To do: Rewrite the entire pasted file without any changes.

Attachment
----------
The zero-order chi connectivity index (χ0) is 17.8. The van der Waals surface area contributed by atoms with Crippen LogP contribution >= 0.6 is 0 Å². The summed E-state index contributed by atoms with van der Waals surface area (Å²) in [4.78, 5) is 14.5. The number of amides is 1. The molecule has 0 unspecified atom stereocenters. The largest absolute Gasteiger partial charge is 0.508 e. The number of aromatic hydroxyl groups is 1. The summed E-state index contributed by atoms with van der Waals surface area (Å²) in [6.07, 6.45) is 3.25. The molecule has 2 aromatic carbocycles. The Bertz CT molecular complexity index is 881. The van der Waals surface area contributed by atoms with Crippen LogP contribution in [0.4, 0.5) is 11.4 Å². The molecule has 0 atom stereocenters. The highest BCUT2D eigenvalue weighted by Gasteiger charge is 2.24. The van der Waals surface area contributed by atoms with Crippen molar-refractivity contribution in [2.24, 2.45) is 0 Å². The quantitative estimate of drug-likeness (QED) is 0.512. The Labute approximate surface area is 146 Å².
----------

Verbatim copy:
The zero-order chi connectivity index (χ0) is 17.8. The van der Waals surface area contributed by atoms with Crippen LogP contribution >= 0.6 is 0 Å². The summed E-state index contributed by atoms with van der Waals surface area (Å²) in [4.78, 5) is 14.5. The number of amides is 1. The molecule has 0 unspecified atom stereocenters. The largest absolute Gasteiger partial charge is 0.508 e. The number of aromatic hydroxyl groups is 1. The summed E-state index contributed by atoms with van der Waals surface area (Å²) in [6.07, 6.45) is 3.25. The molecule has 2 aromatic carbocycles. The Bertz CT molecular complexity index is 881. The van der Waals surface area contributed by atoms with Crippen LogP contribution in [0.4, 0.5) is 11.4 Å². The molecule has 0 atom stereocenters. The highest BCUT2D eigenvalue weighted by Gasteiger charge is 2.24. The van der Waals surface area contributed by atoms with Crippen molar-refractivity contribution in [2.24, 2.45) is 0 Å². The quantitative estimate of drug-likeness (QED) is 0.512. The Labute approximate surface area is 146 Å².